In the first part of my series on quick things students can do to help them improve their math score I focused on how silly mistakes are more likely than not the biggest culprit of low scores. In this second series I want to highlight another concept that can help students get an edge on a difficult test, and that is mental strategy.
Mental strategy is a much more important concept than people might realize. Many students take the SAT multiple times with idea of “I just need to do better than last time.” While this is ostensibly a good idea, it is a completely nebulous goal that keeps the student from focusing on a tangible goal.
One way to help with this is for students to take a close look at their SAT scores and find out exactly how many they got wrong. Many students are not aware that a 500 on the Math section of the SAT is on average a 47%-50%.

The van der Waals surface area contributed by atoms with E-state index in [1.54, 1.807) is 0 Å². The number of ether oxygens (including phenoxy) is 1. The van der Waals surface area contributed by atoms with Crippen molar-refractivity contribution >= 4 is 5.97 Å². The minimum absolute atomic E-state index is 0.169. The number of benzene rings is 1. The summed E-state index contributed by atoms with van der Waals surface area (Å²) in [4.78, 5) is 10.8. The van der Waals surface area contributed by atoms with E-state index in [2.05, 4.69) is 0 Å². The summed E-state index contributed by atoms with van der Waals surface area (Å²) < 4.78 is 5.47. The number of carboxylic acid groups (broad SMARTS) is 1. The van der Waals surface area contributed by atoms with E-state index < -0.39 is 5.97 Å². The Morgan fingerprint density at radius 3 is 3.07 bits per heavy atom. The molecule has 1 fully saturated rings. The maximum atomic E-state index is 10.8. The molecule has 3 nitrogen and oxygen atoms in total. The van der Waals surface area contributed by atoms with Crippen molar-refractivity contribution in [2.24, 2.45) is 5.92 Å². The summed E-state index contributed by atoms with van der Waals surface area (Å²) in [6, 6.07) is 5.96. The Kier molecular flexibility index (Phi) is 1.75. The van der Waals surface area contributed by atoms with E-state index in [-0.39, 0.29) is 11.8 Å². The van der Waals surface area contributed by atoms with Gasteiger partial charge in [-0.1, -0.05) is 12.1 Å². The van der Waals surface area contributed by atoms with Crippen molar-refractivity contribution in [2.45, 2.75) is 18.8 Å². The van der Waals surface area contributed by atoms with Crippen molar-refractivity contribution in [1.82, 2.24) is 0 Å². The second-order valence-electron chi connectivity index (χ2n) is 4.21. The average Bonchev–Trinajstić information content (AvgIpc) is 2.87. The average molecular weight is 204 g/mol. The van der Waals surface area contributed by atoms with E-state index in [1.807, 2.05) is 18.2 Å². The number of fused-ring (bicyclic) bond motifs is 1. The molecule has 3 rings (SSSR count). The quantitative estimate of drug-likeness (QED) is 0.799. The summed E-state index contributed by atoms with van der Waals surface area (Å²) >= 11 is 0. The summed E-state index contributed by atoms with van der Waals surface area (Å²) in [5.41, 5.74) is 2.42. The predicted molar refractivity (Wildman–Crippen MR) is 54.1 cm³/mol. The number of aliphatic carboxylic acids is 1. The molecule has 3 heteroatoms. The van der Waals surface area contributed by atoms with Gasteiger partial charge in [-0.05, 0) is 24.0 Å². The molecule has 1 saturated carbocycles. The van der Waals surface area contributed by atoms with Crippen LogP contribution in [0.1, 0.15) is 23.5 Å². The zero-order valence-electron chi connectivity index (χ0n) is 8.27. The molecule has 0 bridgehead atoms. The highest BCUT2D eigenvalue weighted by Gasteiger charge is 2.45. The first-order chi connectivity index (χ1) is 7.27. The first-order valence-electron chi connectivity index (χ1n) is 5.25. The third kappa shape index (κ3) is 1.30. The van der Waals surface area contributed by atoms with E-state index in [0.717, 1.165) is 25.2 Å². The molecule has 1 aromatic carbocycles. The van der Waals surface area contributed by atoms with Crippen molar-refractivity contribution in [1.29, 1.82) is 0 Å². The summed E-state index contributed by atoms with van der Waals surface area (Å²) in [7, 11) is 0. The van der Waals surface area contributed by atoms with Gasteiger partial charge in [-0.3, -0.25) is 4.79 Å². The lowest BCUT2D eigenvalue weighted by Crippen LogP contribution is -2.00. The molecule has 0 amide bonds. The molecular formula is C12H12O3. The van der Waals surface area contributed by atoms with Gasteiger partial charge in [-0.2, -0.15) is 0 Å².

So a student only has to answer half of the questions correctly to get a 500. A 600 on each section is only 67%, which translates to getting about 20 questions wrong out of 58 total. This is a pretty competitive score in the college landscape.
Setting solid goals, such as specific numbers of additional questions to get correct on each section, enable the student to focus on an achievable and measurable goal rather than just trying to “do better.”
When students try to focus on the whole test equally, many give too much time to hard questions they have little or no chance of answering, which in turn takes their attention away from questions that are much easier to easier and deserve much more attention. During the test, once students feel like they met their goal of questions answered correctly, every other question after that is going to be like a bonus.